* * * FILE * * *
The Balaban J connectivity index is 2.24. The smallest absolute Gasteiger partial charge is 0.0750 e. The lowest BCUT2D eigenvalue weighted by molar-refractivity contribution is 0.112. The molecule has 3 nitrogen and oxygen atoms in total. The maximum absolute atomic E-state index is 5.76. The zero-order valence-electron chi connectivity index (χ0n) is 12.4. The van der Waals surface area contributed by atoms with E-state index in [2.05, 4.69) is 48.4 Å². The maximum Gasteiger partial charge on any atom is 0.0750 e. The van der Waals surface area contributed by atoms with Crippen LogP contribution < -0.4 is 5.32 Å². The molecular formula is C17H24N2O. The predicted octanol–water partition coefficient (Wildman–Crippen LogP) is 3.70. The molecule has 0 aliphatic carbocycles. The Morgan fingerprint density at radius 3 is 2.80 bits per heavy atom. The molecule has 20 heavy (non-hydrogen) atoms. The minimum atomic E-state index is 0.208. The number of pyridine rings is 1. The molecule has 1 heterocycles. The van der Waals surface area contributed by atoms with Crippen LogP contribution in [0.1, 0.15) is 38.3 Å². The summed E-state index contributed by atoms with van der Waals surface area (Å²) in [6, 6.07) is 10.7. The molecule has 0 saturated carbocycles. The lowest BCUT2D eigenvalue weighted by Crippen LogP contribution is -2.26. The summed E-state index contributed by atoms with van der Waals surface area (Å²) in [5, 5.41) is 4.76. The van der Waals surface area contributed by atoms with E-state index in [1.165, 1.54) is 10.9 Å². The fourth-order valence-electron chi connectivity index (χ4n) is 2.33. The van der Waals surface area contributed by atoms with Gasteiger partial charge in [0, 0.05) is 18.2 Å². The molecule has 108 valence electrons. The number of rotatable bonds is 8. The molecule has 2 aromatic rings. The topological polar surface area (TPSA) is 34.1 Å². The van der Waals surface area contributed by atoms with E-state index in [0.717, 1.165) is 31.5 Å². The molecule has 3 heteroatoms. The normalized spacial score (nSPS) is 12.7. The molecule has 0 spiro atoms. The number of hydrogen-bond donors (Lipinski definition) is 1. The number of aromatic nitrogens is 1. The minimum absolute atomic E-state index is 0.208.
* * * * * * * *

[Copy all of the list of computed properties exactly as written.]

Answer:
The Balaban J connectivity index is 2.24. The smallest absolute Gasteiger partial charge is 0.0750 e. The lowest BCUT2D eigenvalue weighted by molar-refractivity contribution is 0.112. The molecule has 3 nitrogen and oxygen atoms in total. The maximum absolute atomic E-state index is 5.76. The zero-order valence-electron chi connectivity index (χ0n) is 12.4. The van der Waals surface area contributed by atoms with E-state index in [2.05, 4.69) is 48.4 Å². The maximum Gasteiger partial charge on any atom is 0.0750 e. The van der Waals surface area contributed by atoms with Crippen LogP contribution < -0.4 is 5.32 Å². The molecular formula is C17H24N2O. The predicted octanol–water partition coefficient (Wildman–Crippen LogP) is 3.70. The molecule has 0 aliphatic carbocycles. The Morgan fingerprint density at radius 3 is 2.80 bits per heavy atom. The molecule has 20 heavy (non-hydrogen) atoms. The minimum atomic E-state index is 0.208. The number of pyridine rings is 1. The molecule has 1 heterocycles. The van der Waals surface area contributed by atoms with Crippen LogP contribution in [0.1, 0.15) is 38.3 Å². The summed E-state index contributed by atoms with van der Waals surface area (Å²) in [6, 6.07) is 10.7. The molecule has 0 saturated carbocycles. The lowest BCUT2D eigenvalue weighted by Crippen LogP contribution is -2.26. The summed E-state index contributed by atoms with van der Waals surface area (Å²) in [5, 5.41) is 4.76. The van der Waals surface area contributed by atoms with E-state index in [1.165, 1.54) is 10.9 Å². The fourth-order valence-electron chi connectivity index (χ4n) is 2.33. The van der Waals surface area contributed by atoms with Gasteiger partial charge in [0, 0.05) is 18.2 Å². The molecule has 108 valence electrons. The number of rotatable bonds is 8. The molecule has 2 aromatic rings. The topological polar surface area (TPSA) is 34.1 Å². The van der Waals surface area contributed by atoms with E-state index in [0.717, 1.165) is 31.5 Å². The molecule has 3 heteroatoms. The normalized spacial score (nSPS) is 12.7. The molecule has 0 spiro atoms. The number of hydrogen-bond donors (Lipinski definition) is 1. The number of aromatic nitrogens is 1. The minimum absolute atomic E-state index is 0.208.